As Orioles executive vice president Dan Duquette rushed to the airport in San Diego following the Rule 5 draft - we were on the same flight and he willingly chose a middle seat next to other team officials, while I grabbed an aisle seat and let everyone bump into my shoulder at least once - he didn’t sound like a man who expected to strike a deal over the weekend.
Duquette joked that I only asked whether he felt an agreement might be close so I’d know if it was safe to make plans.
One phone call can change the course of a weekend and negotiations, but you probably shouldn’t hold your breath.
The Orioles have varying levels of interest in the available outfielders, and it’s worth another reminder that Duquette said they’re more likely to sign one rather than make a trade.
Delmon Young and Michael Morse are garnering serious interest. Melky Cabrera comes into play only if he ends his search for a four- or five-year deal. The last time I checked, Nori Aoki fell into the “limited interest” category.
Four years for Cabrera works for me. He’s only 30, he’s a switch-hitter, he gets on base and he’s got a little pop. His highest strikeout total is 94 over 155 games with the Royals in 2011. Bat him second and lower Manny Machado in the order.
Plus, his nicknames are “Melk Man” and “Leche.” It just keeps getting better.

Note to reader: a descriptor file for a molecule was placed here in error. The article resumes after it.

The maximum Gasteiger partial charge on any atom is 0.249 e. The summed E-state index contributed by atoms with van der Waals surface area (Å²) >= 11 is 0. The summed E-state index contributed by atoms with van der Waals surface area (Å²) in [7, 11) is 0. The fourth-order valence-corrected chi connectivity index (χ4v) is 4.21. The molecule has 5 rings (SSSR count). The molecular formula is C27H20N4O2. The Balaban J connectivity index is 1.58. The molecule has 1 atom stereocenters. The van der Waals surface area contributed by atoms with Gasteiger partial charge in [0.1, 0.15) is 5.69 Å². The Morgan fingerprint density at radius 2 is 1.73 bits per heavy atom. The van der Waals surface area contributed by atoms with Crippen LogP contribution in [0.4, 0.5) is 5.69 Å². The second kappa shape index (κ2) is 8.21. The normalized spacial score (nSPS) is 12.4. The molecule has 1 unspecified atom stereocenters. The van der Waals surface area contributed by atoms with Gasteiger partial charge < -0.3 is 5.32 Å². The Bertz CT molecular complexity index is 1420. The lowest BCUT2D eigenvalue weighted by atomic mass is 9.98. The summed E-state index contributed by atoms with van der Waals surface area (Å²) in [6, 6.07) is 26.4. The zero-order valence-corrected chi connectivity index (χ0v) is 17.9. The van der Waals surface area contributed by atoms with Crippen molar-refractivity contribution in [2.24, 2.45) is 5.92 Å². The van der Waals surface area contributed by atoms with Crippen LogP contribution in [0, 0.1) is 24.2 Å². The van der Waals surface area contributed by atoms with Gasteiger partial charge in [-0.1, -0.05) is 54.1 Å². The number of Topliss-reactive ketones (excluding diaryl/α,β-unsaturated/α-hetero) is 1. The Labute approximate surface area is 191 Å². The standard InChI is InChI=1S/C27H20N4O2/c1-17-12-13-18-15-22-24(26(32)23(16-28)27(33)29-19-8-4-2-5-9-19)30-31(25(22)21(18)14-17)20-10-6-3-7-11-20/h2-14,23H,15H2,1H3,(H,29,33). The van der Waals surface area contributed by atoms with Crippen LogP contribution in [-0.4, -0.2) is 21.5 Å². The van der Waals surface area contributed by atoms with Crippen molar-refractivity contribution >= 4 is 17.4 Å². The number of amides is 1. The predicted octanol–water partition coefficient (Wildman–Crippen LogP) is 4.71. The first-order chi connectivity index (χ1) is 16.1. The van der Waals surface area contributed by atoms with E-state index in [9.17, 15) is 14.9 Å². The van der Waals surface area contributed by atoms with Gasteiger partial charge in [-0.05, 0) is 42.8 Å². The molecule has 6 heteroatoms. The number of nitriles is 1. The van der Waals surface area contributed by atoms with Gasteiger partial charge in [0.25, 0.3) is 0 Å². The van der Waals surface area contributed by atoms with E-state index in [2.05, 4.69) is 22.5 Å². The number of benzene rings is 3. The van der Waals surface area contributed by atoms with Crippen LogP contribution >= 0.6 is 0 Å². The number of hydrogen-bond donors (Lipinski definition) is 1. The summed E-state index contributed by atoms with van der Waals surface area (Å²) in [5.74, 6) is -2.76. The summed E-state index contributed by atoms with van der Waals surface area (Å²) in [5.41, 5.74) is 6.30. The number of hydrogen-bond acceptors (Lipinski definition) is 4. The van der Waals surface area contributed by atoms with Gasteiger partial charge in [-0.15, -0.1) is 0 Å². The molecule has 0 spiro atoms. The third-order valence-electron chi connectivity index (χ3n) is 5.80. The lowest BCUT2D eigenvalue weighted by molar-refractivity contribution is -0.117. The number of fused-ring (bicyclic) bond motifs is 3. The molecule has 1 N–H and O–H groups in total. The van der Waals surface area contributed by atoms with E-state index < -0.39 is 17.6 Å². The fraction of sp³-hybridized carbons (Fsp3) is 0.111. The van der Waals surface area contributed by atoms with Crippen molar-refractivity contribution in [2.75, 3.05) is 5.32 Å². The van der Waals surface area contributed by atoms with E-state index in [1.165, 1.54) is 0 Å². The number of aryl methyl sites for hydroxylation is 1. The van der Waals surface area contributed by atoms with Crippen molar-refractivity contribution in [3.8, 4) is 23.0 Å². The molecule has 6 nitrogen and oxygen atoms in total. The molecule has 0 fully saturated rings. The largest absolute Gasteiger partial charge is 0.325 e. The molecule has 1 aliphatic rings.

Colby Rasmus’ name was linked to the Orioles at the Winter Meetings, but he’s only played nine games in left field and six in right.
The Orioles talked to the Phillies about outfielder Marlon Byrd, and he was offered in a package that included first baseman Ryan Howard, according to multiple industry sources. Don’t hold your breath on that one, either.
The Phillies want to move Howard, 35, who has two years and a guaranteed $60 million remaining on his contract. He played in 153 games this season after being limited to 71 and 80 the past two seasons and batted .223/.310/.380 with 190 strikeouts.
I don’t like his chances of any team picking up that $23 million option for 2017.
There must be at least a hint of intrigue over Howard, who could serve primarily as the designated hitter and offer power from the left side - though not enough to approach the 58 home runs he hit in 2006. He also could brag to Tommy Hunter about his Subway endorsement deal.
Age, contract, previous injuries and the decline in production all conspire against him. I’d imagine that he’d be a hard sell to ownership.
Note: The Orioles signed pitcher Chaz Roe to a minor league deal, according to Tim Dierkes of MLBTradeRumors.com.
Roe, 28, appeared in three games with the Yankees this season and allowed two earned runs (three total) in two innings. The former first-round pick of the Rockies in 2005 was 3-3 with a 3.66 ERA in 47 relief appearances with Triple-A New Orleans. He averaged 10.1 strikeouts per nine innings.